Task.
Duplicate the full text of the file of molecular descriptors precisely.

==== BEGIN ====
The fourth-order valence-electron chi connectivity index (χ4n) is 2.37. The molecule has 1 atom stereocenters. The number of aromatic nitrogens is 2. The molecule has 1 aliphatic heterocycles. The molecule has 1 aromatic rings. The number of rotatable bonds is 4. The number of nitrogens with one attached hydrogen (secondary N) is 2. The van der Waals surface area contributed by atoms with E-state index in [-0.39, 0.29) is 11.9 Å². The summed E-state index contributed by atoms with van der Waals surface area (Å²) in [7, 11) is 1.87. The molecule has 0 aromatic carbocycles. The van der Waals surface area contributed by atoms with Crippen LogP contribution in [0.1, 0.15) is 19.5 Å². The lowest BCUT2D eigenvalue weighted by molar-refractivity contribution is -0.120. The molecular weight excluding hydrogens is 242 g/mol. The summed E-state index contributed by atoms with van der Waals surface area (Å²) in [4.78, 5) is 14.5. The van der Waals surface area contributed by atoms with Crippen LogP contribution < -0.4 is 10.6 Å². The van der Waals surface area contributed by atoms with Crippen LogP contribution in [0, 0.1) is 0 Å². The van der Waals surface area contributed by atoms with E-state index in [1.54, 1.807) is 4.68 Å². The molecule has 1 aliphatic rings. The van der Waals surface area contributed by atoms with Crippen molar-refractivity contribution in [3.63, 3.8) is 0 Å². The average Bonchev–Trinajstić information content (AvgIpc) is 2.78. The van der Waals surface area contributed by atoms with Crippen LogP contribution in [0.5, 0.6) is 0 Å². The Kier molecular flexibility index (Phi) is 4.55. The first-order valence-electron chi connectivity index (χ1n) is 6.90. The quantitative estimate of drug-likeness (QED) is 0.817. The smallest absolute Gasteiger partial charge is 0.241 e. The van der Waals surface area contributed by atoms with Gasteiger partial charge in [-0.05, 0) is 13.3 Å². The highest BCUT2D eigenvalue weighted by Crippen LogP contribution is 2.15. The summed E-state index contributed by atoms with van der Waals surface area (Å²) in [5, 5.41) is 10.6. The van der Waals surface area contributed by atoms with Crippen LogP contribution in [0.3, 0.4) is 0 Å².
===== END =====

The fourth-order valence-electron chi connectivity index (χ4n) is 2.37. The molecule has 1 atom stereocenters. The number of aromatic nitrogens is 2. The molecule has 1 aliphatic heterocycles. The molecule has 1 aromatic rings. The number of rotatable bonds is 4. The number of nitrogens with one attached hydrogen (secondary N) is 2. The van der Waals surface area contributed by atoms with E-state index in [-0.39, 0.29) is 11.9 Å². The summed E-state index contributed by atoms with van der Waals surface area (Å²) in [7, 11) is 1.87. The molecule has 0 aromatic carbocycles. The van der Waals surface area contributed by atoms with Crippen LogP contribution in [0.1, 0.15) is 19.5 Å². The lowest BCUT2D eigenvalue weighted by molar-refractivity contribution is -0.120. The molecular weight excluding hydrogens is 242 g/mol. The summed E-state index contributed by atoms with van der Waals surface area (Å²) in [4.78, 5) is 14.5. The van der Waals surface area contributed by atoms with Crippen LogP contribution < -0.4 is 10.6 Å². The van der Waals surface area contributed by atoms with Crippen LogP contribution in [0, 0.1) is 0 Å². The van der Waals surface area contributed by atoms with E-state index in [1.54, 1.807) is 4.68 Å². The molecule has 1 aliphatic rings. The van der Waals surface area contributed by atoms with Crippen molar-refractivity contribution in [3.63, 3.8) is 0 Å². The average Bonchev–Trinajstić information content (AvgIpc) is 2.78. The van der Waals surface area contributed by atoms with Crippen LogP contribution in [0.5, 0.6) is 0 Å². The Kier molecular flexibility index (Phi) is 4.55. The first-order valence-electron chi connectivity index (χ1n) is 6.90. The quantitative estimate of drug-likeness (QED) is 0.817. The smallest absolute Gasteiger partial charge is 0.241 e. The van der Waals surface area contributed by atoms with Gasteiger partial charge in [-0.05, 0) is 13.3 Å². The highest BCUT2D eigenvalue weighted by Crippen LogP contribution is 2.15. The summed E-state index contributed by atoms with van der Waals surface area (Å²) in [5, 5.41) is 10.6. The van der Waals surface area contributed by atoms with Crippen LogP contribution in [0.3, 0.4) is 0 Å².